I was out taking a look at my plants one evening when I noticed a different plant growing in my big pot of Japanese Bamboo (Dracaena Surculosa). It had obviously sprouted within the last few days, because the two halves of the seed bean it had grown from were still attached to the stem.
This particular pot of Jap bamboo tends to have lots of “visitors”. The big pot sits just under the edge of our mango tree canopy, and it’s bushy enough to attract birds to perch on it frequently. There are always lots of weeds and uninvited plants growing in it that have to be extracted.
However, this time, something made me pause. Maybe it was my new “inner veggie gardener” telling me to hold on for a minute. I took a photo of the 15cm high vine, and posted it on the GCS forum to see if anyone could identify it. In less than 2 hours, as many people said it looked like a bittergourd plant.
In fact, a couple of days later, I showed it to my mum. Surprising us both, she blurted, “That’s periak” – the Malay name for bittergourd. Seeing the plant had triggered memories of her childhood, when they had grown the veggie.
Now I know that no person planted that seed there, so it had to have been “deposited” by one of our feathered visitors. Not wanting to transplant and shock the plant, I redirected it so the tendrils found the fencing around my new compost pit, next to the pot. Yup, I had to break that self-imposed rule about not growing an edible creeper there, but it was either do that or let it smother the Japanese bamboo.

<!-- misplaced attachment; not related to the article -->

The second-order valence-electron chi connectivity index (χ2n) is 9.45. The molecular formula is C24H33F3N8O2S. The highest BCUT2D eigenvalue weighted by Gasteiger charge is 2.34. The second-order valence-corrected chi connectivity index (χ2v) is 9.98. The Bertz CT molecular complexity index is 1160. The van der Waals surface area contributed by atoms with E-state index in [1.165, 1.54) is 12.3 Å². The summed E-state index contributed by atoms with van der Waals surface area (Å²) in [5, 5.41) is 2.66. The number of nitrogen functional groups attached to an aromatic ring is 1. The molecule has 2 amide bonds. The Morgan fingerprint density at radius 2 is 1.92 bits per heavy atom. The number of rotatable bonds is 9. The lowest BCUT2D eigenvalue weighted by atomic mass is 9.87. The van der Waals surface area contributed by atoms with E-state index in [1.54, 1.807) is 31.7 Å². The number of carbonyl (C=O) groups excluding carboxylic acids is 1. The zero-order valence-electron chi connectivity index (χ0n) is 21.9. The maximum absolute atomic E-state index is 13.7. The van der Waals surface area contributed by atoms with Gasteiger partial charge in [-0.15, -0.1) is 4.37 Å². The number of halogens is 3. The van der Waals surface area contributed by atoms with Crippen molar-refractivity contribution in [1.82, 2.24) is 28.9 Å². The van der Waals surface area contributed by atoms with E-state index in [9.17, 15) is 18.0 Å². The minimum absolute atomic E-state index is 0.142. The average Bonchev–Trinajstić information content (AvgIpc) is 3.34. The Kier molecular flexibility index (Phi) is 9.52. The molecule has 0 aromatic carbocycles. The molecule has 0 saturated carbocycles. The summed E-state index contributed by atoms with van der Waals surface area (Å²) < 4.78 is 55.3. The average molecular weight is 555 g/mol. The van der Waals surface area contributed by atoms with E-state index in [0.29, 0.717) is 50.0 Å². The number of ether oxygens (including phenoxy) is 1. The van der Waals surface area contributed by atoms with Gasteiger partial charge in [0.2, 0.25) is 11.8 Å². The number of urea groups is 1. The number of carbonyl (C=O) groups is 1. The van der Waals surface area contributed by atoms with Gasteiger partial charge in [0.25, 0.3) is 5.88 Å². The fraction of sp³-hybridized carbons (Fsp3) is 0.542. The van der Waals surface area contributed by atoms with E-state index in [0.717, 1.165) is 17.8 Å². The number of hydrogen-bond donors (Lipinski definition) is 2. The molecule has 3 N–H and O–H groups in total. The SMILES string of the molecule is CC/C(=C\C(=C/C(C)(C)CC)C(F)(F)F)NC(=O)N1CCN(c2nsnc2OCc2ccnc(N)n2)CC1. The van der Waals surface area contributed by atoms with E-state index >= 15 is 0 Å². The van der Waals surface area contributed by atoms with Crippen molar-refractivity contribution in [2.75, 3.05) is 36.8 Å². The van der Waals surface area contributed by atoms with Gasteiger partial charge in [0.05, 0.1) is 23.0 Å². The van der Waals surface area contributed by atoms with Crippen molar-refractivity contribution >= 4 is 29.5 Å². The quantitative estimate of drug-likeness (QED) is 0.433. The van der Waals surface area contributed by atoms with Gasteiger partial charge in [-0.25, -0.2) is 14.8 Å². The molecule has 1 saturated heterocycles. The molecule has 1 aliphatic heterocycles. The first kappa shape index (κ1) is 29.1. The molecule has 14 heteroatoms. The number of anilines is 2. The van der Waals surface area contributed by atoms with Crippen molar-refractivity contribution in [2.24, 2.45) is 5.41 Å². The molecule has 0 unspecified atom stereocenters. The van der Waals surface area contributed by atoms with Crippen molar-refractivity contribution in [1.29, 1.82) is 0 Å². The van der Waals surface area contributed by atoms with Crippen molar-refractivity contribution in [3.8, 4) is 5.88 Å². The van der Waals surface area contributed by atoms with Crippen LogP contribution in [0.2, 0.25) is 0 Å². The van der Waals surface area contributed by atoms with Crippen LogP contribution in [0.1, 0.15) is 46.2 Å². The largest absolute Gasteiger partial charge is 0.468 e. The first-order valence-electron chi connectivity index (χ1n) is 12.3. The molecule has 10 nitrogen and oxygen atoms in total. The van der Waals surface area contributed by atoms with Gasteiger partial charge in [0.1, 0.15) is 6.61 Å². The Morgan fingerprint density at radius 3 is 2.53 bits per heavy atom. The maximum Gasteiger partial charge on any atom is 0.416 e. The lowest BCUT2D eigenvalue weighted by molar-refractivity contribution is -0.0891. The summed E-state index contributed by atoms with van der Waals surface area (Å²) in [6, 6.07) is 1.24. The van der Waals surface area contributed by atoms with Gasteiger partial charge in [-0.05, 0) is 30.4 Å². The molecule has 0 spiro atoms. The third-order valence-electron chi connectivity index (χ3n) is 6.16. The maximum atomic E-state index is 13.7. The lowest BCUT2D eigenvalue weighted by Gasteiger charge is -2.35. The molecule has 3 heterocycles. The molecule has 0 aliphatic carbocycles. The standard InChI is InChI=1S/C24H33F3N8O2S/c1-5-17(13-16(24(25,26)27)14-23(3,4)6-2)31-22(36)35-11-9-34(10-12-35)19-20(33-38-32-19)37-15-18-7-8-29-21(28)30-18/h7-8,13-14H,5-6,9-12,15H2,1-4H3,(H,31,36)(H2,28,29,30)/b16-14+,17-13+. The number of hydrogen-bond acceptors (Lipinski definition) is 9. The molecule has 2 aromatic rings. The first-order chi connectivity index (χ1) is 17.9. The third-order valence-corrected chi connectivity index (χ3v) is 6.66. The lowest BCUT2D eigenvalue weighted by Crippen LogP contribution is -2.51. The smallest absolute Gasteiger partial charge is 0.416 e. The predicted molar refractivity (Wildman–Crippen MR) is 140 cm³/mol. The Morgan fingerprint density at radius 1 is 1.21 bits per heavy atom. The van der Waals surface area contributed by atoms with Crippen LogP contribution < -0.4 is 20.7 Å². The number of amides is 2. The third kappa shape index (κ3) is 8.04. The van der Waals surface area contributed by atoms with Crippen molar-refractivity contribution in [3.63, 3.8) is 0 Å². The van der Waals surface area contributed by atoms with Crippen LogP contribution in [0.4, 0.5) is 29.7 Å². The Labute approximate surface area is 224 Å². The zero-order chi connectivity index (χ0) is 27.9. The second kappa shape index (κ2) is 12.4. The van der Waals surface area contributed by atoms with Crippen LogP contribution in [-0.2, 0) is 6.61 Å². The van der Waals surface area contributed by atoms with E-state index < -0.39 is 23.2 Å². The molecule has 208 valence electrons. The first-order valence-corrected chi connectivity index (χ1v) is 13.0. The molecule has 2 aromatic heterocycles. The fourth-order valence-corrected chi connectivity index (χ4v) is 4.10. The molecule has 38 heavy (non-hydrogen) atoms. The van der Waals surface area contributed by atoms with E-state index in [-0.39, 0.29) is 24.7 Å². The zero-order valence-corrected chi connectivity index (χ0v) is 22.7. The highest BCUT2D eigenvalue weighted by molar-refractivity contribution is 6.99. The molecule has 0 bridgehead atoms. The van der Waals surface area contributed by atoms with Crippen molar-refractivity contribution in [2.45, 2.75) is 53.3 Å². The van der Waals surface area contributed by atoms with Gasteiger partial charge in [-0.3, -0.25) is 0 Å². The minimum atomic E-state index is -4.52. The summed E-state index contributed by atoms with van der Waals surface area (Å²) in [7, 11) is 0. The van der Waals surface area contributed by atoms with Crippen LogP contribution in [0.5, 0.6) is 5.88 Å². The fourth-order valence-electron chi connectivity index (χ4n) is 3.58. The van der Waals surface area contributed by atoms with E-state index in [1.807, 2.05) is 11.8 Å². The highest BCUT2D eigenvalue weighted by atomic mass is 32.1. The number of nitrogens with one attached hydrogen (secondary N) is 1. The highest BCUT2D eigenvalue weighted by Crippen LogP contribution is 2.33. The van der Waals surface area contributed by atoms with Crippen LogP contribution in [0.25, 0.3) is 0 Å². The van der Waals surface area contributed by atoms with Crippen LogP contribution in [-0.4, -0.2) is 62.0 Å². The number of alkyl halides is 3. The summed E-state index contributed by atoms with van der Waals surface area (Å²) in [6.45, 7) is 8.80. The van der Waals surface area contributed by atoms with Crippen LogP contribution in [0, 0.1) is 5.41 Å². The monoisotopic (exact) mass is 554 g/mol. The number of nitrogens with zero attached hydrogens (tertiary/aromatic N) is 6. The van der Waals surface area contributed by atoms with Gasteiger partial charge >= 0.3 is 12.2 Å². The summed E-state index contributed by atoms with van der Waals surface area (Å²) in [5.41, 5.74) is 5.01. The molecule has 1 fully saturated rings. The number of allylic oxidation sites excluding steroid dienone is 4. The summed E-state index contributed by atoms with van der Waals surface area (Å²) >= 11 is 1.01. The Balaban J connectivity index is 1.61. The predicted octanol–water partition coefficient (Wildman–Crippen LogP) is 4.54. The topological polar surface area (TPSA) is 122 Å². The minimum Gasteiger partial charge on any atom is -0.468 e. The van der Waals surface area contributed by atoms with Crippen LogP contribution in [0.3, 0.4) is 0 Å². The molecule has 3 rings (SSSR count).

This made me look into how birds help plants to disperse their seeds. We have an established curry leaf tree that produces clusters of berries. The birds love the berries, and we subsequently have lots of little curry leaf trees sprouting in the ground below wherever the birds perch to poop. The same goes for the berries of palm trees. Thanks to the birds, we’ve had several different varieties of palm trees growing here at one time or another.
My initial assumption was that birds only dispersed seeds by pooping them, but research taught me that they also regurgitate them. Urk. Their digestive systems can’t process hard things like, oh, the exoskeletons of insects, undigested bones, hairs and feathers, so they eventually spit them out in a process known as pellet casting. Good to know, huh?
But on to other dispersal methods…
Lighter and/or hooked seeds can hitch a ride on creatures that feed on them or simply pass by. Or they can be spread via wind, water or explosive action on the plant’s part. (Here, I get the image of a drawing of the balsam plant in my head, thanks to old school books…) But then, that’s how my Peacock trees disperse their seeds – another reason we have lots of them sprouting all over the garden, too.
Dispersal is just Nature’s way of conducting a lucky draw – and for people like me, it’s an exciting event, because I never know what’s going to start growing in the garden until I see it!